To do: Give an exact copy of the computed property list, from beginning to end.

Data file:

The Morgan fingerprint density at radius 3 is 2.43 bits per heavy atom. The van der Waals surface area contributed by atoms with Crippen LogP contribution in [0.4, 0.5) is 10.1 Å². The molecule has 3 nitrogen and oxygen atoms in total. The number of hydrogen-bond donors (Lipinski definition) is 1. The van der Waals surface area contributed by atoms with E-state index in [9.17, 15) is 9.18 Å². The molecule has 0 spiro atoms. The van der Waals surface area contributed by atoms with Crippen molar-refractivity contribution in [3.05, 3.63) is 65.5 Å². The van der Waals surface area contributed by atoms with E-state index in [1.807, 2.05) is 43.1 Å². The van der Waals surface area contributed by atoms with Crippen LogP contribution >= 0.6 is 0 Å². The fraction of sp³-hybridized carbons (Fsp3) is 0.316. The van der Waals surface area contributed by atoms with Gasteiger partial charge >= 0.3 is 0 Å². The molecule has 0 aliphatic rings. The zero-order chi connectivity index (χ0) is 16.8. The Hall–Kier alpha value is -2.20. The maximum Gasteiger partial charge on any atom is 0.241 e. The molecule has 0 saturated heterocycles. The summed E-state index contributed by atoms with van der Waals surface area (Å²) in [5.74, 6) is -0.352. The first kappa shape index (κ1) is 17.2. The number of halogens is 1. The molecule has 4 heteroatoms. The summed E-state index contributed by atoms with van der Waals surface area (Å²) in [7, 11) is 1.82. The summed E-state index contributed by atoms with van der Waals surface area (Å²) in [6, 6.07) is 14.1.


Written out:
The Morgan fingerprint density at radius 3 is 2.43 bits per heavy atom. The van der Waals surface area contributed by atoms with Crippen LogP contribution in [0.4, 0.5) is 10.1 Å². The molecule has 3 nitrogen and oxygen atoms in total. The number of hydrogen-bond donors (Lipinski definition) is 1. The van der Waals surface area contributed by atoms with E-state index in [9.17, 15) is 9.18 Å². The molecule has 0 spiro atoms. The van der Waals surface area contributed by atoms with Crippen molar-refractivity contribution in [3.05, 3.63) is 65.5 Å². The van der Waals surface area contributed by atoms with E-state index in [1.807, 2.05) is 43.1 Å². The van der Waals surface area contributed by atoms with Crippen LogP contribution >= 0.6 is 0 Å². The fraction of sp³-hybridized carbons (Fsp3) is 0.316. The van der Waals surface area contributed by atoms with Gasteiger partial charge >= 0.3 is 0 Å². The molecule has 0 aliphatic rings. The zero-order chi connectivity index (χ0) is 16.8. The Hall–Kier alpha value is -2.20. The maximum Gasteiger partial charge on any atom is 0.241 e. The molecule has 0 saturated heterocycles. The summed E-state index contributed by atoms with van der Waals surface area (Å²) in [5.74, 6) is -0.352. The first kappa shape index (κ1) is 17.2. The number of halogens is 1. The molecule has 4 heteroatoms. The summed E-state index contributed by atoms with van der Waals surface area (Å²) in [7, 11) is 1.82. The summed E-state index contributed by atoms with van der Waals surface area (Å²) in [6, 6.07) is 14.1.